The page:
Trees

Trees - common law rights

The following relates to common laws regarding trees only.

Under common law, a person may cut back any branch (or root) from a neighbour’s tree that overhangs or encroaches onto their property. In cutting back any overhanging branches (or encroaching roots) the following must be observed:

  • you must not trespass onto the land on which the trees are growing

  • branches or roots must not be cut back beyond the boundary in anticipation of them overhanging

  • any branches, fruit or roots that are removed must be carefully returned to the tree owner unless they agree otherwise

  • all work must be carried out carefully. For example you should avoid damaging property or carrying out work that would leave the tree unsafe or dangerous to avoid any comeback against yourself

  • you cannot alter the height of trees or hedges on neighbouring land. While not required under common law, it would be courteous to notify the tree owner of your intentions to help allay any misunderstanding

  • please be aware that your common law rights are intended to allow you to carry out the minimum amount of work

  • if you carry out extensive works and in so doing you make the tree unsafe, the tree owner may have a case against you for criminal damage. You should be especially careful if you are pruning roots. You may wish to obtain qualified arboricultural advice before carrying out any work. If the tree owner agrees to works that are in addition to your common law rights, or if they give you permission to enter their land to undertake the work, it would be prudent to obtain their written consent. If the trees in question are subject to a tree preservation order or are growing in a conservation area then an application (in the case of tree preservation orders) or ‘Notice of Intent’ (in the case of trees growing in a conservation area) may be required and the following points will apply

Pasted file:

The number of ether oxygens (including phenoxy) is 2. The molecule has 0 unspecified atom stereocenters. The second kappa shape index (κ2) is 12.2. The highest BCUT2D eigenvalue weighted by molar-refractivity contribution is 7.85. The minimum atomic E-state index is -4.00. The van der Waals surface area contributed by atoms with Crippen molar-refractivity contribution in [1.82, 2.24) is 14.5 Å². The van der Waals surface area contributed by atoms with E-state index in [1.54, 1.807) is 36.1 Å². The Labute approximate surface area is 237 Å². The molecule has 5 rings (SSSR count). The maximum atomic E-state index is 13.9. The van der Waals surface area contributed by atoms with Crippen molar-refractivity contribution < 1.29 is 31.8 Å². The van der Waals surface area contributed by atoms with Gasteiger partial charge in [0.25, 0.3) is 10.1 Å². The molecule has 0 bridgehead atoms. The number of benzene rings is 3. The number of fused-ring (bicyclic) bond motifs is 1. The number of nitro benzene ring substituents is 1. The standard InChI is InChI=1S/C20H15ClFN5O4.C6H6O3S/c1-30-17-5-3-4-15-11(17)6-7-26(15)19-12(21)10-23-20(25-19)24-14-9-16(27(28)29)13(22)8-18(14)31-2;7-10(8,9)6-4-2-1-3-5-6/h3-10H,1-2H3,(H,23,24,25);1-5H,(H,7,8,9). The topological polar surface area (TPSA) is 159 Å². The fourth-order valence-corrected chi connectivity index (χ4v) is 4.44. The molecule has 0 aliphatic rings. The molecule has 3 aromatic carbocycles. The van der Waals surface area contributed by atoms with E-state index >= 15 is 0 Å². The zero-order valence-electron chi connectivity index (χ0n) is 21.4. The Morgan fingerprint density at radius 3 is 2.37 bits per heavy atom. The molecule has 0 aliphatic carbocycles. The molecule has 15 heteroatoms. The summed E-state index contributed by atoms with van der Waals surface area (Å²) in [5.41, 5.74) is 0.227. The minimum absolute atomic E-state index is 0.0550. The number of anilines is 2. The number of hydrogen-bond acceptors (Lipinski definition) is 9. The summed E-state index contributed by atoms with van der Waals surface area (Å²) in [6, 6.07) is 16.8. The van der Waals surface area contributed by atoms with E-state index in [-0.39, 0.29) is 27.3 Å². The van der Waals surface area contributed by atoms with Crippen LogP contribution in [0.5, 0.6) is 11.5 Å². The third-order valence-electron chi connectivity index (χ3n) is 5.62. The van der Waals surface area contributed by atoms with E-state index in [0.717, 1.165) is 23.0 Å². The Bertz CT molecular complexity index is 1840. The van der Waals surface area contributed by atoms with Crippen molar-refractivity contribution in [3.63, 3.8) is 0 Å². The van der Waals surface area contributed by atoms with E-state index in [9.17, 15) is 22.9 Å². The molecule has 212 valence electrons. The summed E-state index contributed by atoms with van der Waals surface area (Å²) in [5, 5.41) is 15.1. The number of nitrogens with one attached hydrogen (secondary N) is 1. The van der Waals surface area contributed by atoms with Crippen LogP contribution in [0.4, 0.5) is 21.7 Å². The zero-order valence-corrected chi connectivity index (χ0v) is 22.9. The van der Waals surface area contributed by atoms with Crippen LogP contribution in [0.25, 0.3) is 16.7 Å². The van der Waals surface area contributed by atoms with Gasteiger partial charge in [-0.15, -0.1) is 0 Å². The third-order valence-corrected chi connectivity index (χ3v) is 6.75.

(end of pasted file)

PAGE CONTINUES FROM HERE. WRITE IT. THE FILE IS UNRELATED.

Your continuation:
• the person intending to submit an application or notice must inform the owner of the land on which the trees are growing that an application or notice is to be made

  • the granting of consent in the case of a tree preservation order or the raising of no objection in the case of trees in a conservation area means that the tree work applied for is acceptable in arboricultural and planning terms only. It does not give the person submitting the application or notice an automatic legal right to carry out the work. The question of ownership is a civil rather than a planning issue and the landowner’s permission must be obtained in addition to any planning approval

  • any application or notice relates to the land and the landowner may also carry out the approved works if they so wish